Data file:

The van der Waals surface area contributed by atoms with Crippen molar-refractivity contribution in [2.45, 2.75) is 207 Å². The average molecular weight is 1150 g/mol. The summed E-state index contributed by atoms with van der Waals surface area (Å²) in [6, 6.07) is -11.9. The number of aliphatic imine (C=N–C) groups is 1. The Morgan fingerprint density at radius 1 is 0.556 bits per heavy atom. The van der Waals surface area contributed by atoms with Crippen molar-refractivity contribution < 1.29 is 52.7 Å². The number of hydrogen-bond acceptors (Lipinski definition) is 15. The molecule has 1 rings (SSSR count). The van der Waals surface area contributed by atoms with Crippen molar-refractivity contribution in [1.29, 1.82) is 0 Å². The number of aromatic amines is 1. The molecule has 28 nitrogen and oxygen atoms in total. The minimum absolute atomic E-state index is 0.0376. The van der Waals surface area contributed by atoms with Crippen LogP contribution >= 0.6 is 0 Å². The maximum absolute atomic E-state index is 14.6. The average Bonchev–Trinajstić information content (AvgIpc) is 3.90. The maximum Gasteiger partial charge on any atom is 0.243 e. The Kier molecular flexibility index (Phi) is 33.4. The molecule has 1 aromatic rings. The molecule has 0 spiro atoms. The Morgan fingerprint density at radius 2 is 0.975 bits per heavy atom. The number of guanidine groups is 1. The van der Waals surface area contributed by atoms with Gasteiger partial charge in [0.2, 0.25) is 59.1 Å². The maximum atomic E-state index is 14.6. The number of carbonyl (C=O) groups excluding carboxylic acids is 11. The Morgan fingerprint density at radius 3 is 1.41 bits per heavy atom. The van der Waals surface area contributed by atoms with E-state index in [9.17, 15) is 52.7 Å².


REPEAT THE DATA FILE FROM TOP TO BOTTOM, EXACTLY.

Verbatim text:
The van der Waals surface area contributed by atoms with Crippen molar-refractivity contribution in [2.45, 2.75) is 207 Å². The average molecular weight is 1150 g/mol. The summed E-state index contributed by atoms with van der Waals surface area (Å²) in [6, 6.07) is -11.9. The number of aliphatic imine (C=N–C) groups is 1. The Morgan fingerprint density at radius 1 is 0.556 bits per heavy atom. The van der Waals surface area contributed by atoms with Crippen molar-refractivity contribution < 1.29 is 52.7 Å². The number of hydrogen-bond acceptors (Lipinski definition) is 15. The molecule has 1 rings (SSSR count). The van der Waals surface area contributed by atoms with Crippen molar-refractivity contribution in [1.29, 1.82) is 0 Å². The number of aromatic amines is 1. The molecule has 28 nitrogen and oxygen atoms in total. The minimum absolute atomic E-state index is 0.0376. The van der Waals surface area contributed by atoms with Crippen LogP contribution >= 0.6 is 0 Å². The maximum absolute atomic E-state index is 14.6. The average Bonchev–Trinajstić information content (AvgIpc) is 3.90. The maximum Gasteiger partial charge on any atom is 0.243 e. The Kier molecular flexibility index (Phi) is 33.4. The molecule has 1 aromatic rings. The molecule has 0 spiro atoms. The Morgan fingerprint density at radius 2 is 0.975 bits per heavy atom. The number of guanidine groups is 1. The van der Waals surface area contributed by atoms with Gasteiger partial charge in [0.2, 0.25) is 59.1 Å². The maximum atomic E-state index is 14.6. The number of carbonyl (C=O) groups excluding carboxylic acids is 11. The Morgan fingerprint density at radius 3 is 1.41 bits per heavy atom. The van der Waals surface area contributed by atoms with E-state index in [9.17, 15) is 52.7 Å².